Complete Guide to Azure Active Directory Password Policy

One of the benefits of using Azure Active Directory (Azure AD) is the flexibility it gives you when it comes to managing passwords. Most companies choose to deploy Azure AD as an extension to their existing on-premises Active Directory. They do so to add single sign on and federation capabilities for online apps like Salesforce and Docusign. Azure AD also allows users to manage or reset passwords on a self-service basis without contacting the help desk.

What are the basics of Azure password policy, and how do you get this all set up? That’s what I’ll tackle in this piece.

Basic Password Policy Restrictions

The most basic of password policies for Microsoft Azure AD include simple complexity and history limitations. You can use simple alphabetical characters (A to Z), including both upper- and lowercase letters; the numerals 0 through 9; and standard keyboard symbols (@ # $ % ^ & * – _ ! + = [ ] { } | \ : ‘ , . ? / ` ~ “ ( ) ;). You are not allowed to use Unicode characters or spaces in your password. The password length is set to 8 characters minimum and 16 characters maximum. To be considered strong, the password must not have a dot (.) immediately preceding the at sign (@) and also contain any three (1) lowercase characters, (2) uppercase characters, (3) numbers, and (4) allowed symbols. By default, passwords expire every 90 days, and users are notified to change their password 14 days before that expiration. From a password history point of view, the system restricts the last password that was used—so a user has to come up with a new password rather than just cycling the same one over and over again. The expiration duration and notification can be configured through PowerShell using the Set-MsolPasswordPolicy cmdlet, which you can find within the Azure AD Module.

If users enter their password incorrectly 10 times in a row, Azure AD will lock the account for one minute. If incorrect password entries continue, the system again will lock the user out and then increase the duration of each lockout period as a method of deflecting and mitigating brute force attacks.

Integration with Azure Password Management Features

One of the biggest advantages of using Azure AD is the ability for users to manage their own passwords. This means users can set and reset passwords via a self-service portal rather than filing a help desk ticket and waiting for a delegated administrator to service the request. The Azure AD password management tools work if you are an exclusively cloud-based organization (which is probably not most organizations, especially if you are interested in single sign on) or if you have synchronized your Azure AD tenant to an on-premises Active Directory, which makes the solution especially attractive.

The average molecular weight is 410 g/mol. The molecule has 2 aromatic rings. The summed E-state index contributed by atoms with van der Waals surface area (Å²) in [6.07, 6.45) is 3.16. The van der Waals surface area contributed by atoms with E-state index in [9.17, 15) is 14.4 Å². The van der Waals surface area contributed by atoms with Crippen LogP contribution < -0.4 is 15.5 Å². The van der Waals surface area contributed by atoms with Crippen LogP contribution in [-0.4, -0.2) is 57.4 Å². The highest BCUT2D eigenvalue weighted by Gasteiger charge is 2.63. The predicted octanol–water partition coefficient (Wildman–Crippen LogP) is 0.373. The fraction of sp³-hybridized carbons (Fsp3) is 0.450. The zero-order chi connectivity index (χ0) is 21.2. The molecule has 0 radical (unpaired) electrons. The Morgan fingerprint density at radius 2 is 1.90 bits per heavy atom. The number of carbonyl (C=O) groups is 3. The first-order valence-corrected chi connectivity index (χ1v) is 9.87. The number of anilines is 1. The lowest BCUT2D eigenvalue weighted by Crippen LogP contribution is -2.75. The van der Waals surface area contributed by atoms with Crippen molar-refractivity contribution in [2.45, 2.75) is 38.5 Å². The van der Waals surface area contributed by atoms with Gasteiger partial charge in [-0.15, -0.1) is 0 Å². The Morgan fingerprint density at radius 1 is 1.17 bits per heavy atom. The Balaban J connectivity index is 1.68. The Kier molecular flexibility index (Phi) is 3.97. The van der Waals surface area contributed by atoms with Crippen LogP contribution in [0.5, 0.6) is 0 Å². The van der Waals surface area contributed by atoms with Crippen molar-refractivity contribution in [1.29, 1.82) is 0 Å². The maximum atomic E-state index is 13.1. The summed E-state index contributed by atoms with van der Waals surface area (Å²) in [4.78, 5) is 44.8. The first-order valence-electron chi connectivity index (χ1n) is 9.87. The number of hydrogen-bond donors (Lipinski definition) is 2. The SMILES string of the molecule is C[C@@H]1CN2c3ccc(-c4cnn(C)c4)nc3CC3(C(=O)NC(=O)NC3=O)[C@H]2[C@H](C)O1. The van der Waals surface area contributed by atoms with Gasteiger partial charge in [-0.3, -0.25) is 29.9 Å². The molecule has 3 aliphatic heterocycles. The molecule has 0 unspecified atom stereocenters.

There are a few steps to implementing the policy required to activate these self-service password management features. To get started:

  1. Open the Azure classic portal, which can be found at, and then click on Active Directory on the left side of the screen
  2. Click the directory you want to configure, and then on the next screen, click the CONFIGURE tab
  3. Scroll down and click Yes for the “Users enabled for password reset” option and then customize the: additional policy controls that appear for access restrictions, the group that performs password resets, and the additional authentication methods available to users who want to reset their passwords

Next, you will need to specify the contact information for all of your users so that it can be used for password resets. If you have directory synchronization enabled through Azure AD Connect, and your users’ properties on your on-premise’s active directory with deployment configured correctly, then those contact details will automatically write into the Azure AD tenant. Otherwise, you will need to edit users either on the Azure portal, within Office 365, or through PowerShell to edit properties for users. You will want to add alternate e-mail addresses and mobile phone numbers that can receive text messages that contain one-time passcodes for multifactor authentication purposes.

You can also set it up so users can provide their own details by sending them to and when they sign in to the Access Panel at (if this is part of your users’ workflow). They can also be forced to provide details if you choose Yes to “Require users to register when signing in to the access portal.”

A big piece of making this work is having Azure AD Connect set up properly and your firewall configured, which we will tackle in another piece.

If you need more tips about Azure AD password security check out our another blog from Russell Smith.